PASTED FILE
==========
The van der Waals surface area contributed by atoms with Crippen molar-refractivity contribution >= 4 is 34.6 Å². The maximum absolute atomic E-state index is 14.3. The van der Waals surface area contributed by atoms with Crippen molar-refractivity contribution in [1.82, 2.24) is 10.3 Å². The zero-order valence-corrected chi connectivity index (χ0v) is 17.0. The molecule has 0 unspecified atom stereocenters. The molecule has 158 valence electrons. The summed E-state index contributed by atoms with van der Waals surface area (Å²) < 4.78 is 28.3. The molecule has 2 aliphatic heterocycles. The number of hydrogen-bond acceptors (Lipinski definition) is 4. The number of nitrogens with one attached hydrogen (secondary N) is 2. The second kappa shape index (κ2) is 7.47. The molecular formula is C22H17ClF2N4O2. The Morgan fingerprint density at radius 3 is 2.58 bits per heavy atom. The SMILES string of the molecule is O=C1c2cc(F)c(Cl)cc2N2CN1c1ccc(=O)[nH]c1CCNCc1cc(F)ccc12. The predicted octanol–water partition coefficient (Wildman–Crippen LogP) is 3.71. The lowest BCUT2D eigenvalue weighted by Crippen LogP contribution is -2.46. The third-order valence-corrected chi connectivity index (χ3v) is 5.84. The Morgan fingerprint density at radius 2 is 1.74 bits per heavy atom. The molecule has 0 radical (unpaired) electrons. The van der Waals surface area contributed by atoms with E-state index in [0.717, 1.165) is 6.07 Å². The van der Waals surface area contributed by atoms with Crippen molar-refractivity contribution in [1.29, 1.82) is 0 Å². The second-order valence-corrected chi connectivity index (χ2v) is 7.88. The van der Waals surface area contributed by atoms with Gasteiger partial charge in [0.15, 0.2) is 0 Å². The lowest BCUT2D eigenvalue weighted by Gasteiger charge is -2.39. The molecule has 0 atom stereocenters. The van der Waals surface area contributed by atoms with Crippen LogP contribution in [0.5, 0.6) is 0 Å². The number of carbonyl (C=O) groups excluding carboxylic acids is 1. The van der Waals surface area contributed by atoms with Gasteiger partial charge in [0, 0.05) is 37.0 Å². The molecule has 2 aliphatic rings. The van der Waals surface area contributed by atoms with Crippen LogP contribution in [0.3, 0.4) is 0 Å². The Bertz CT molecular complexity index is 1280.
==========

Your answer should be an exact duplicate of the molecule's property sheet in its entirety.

The van der Waals surface area contributed by atoms with Crippen molar-refractivity contribution >= 4 is 34.6 Å². The maximum absolute atomic E-state index is 14.3. The van der Waals surface area contributed by atoms with Crippen molar-refractivity contribution in [1.82, 2.24) is 10.3 Å². The zero-order valence-corrected chi connectivity index (χ0v) is 17.0. The molecule has 0 unspecified atom stereocenters. The molecule has 158 valence electrons. The summed E-state index contributed by atoms with van der Waals surface area (Å²) < 4.78 is 28.3. The molecule has 2 aliphatic heterocycles. The number of hydrogen-bond acceptors (Lipinski definition) is 4. The number of nitrogens with one attached hydrogen (secondary N) is 2. The second kappa shape index (κ2) is 7.47. The molecular formula is C22H17ClF2N4O2. The Morgan fingerprint density at radius 3 is 2.58 bits per heavy atom. The SMILES string of the molecule is O=C1c2cc(F)c(Cl)cc2N2CN1c1ccc(=O)[nH]c1CCNCc1cc(F)ccc12. The predicted octanol–water partition coefficient (Wildman–Crippen LogP) is 3.71. The lowest BCUT2D eigenvalue weighted by Crippen LogP contribution is -2.46. The third-order valence-corrected chi connectivity index (χ3v) is 5.84. The Morgan fingerprint density at radius 2 is 1.74 bits per heavy atom. The molecule has 0 radical (unpaired) electrons. The van der Waals surface area contributed by atoms with E-state index in [0.717, 1.165) is 6.07 Å². The van der Waals surface area contributed by atoms with Crippen molar-refractivity contribution in [1.29, 1.82) is 0 Å². The second-order valence-corrected chi connectivity index (χ2v) is 7.88. The van der Waals surface area contributed by atoms with Gasteiger partial charge in [0.15, 0.2) is 0 Å². The lowest BCUT2D eigenvalue weighted by Gasteiger charge is -2.39. The molecule has 0 atom stereocenters. The van der Waals surface area contributed by atoms with Crippen LogP contribution in [0.5, 0.6) is 0 Å². The number of carbonyl (C=O) groups excluding carboxylic acids is 1. The van der Waals surface area contributed by atoms with Gasteiger partial charge in [0, 0.05) is 37.0 Å². The molecule has 2 aliphatic rings. The van der Waals surface area contributed by atoms with Crippen LogP contribution in [0.3, 0.4) is 0 Å². The Bertz CT molecular complexity index is 1280.